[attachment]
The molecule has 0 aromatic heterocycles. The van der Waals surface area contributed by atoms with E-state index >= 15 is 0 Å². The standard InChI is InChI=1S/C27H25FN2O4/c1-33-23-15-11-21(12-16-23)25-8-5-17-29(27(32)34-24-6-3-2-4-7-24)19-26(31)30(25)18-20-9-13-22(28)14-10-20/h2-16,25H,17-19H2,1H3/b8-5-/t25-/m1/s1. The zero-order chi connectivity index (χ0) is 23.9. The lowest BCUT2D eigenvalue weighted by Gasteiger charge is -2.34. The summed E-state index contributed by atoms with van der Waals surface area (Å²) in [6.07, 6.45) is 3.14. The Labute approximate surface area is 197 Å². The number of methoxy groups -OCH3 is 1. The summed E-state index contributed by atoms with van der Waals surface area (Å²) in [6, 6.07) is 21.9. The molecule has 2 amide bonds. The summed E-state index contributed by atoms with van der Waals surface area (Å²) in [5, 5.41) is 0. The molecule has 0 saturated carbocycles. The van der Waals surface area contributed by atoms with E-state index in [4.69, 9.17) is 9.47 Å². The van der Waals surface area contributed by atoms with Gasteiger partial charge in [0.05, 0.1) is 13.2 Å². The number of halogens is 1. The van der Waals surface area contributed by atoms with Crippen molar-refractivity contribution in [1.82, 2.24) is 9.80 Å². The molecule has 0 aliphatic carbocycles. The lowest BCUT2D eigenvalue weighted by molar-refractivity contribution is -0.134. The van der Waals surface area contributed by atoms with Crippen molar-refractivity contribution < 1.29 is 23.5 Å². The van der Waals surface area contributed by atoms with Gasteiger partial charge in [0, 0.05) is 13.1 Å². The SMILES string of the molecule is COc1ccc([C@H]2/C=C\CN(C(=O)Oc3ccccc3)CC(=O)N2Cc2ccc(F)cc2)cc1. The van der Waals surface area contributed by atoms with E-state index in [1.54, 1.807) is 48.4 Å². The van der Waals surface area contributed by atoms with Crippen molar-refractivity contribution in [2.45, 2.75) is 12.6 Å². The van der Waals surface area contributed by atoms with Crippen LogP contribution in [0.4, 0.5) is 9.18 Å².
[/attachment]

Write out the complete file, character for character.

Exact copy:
The molecule has 0 aromatic heterocycles. The van der Waals surface area contributed by atoms with E-state index >= 15 is 0 Å². The standard InChI is InChI=1S/C27H25FN2O4/c1-33-23-15-11-21(12-16-23)25-8-5-17-29(27(32)34-24-6-3-2-4-7-24)19-26(31)30(25)18-20-9-13-22(28)14-10-20/h2-16,25H,17-19H2,1H3/b8-5-/t25-/m1/s1. The zero-order chi connectivity index (χ0) is 23.9. The lowest BCUT2D eigenvalue weighted by Gasteiger charge is -2.34. The summed E-state index contributed by atoms with van der Waals surface area (Å²) in [6.07, 6.45) is 3.14. The Labute approximate surface area is 197 Å². The number of methoxy groups -OCH3 is 1. The summed E-state index contributed by atoms with van der Waals surface area (Å²) in [6, 6.07) is 21.9. The molecule has 2 amide bonds. The summed E-state index contributed by atoms with van der Waals surface area (Å²) in [5, 5.41) is 0. The molecule has 0 saturated carbocycles. The van der Waals surface area contributed by atoms with E-state index in [4.69, 9.17) is 9.47 Å². The van der Waals surface area contributed by atoms with Gasteiger partial charge in [0.05, 0.1) is 13.2 Å². The number of halogens is 1. The van der Waals surface area contributed by atoms with Crippen molar-refractivity contribution in [1.82, 2.24) is 9.80 Å². The molecule has 0 aliphatic carbocycles. The lowest BCUT2D eigenvalue weighted by molar-refractivity contribution is -0.134. The van der Waals surface area contributed by atoms with Crippen molar-refractivity contribution < 1.29 is 23.5 Å². The van der Waals surface area contributed by atoms with Gasteiger partial charge in [0, 0.05) is 13.1 Å². The SMILES string of the molecule is COc1ccc([C@H]2/C=C\CN(C(=O)Oc3ccccc3)CC(=O)N2Cc2ccc(F)cc2)cc1. The van der Waals surface area contributed by atoms with E-state index in [1.54, 1.807) is 48.4 Å². The van der Waals surface area contributed by atoms with Crippen molar-refractivity contribution in [2.45, 2.75) is 12.6 Å². The van der Waals surface area contributed by atoms with Crippen LogP contribution in [0.4, 0.5) is 9.18 Å².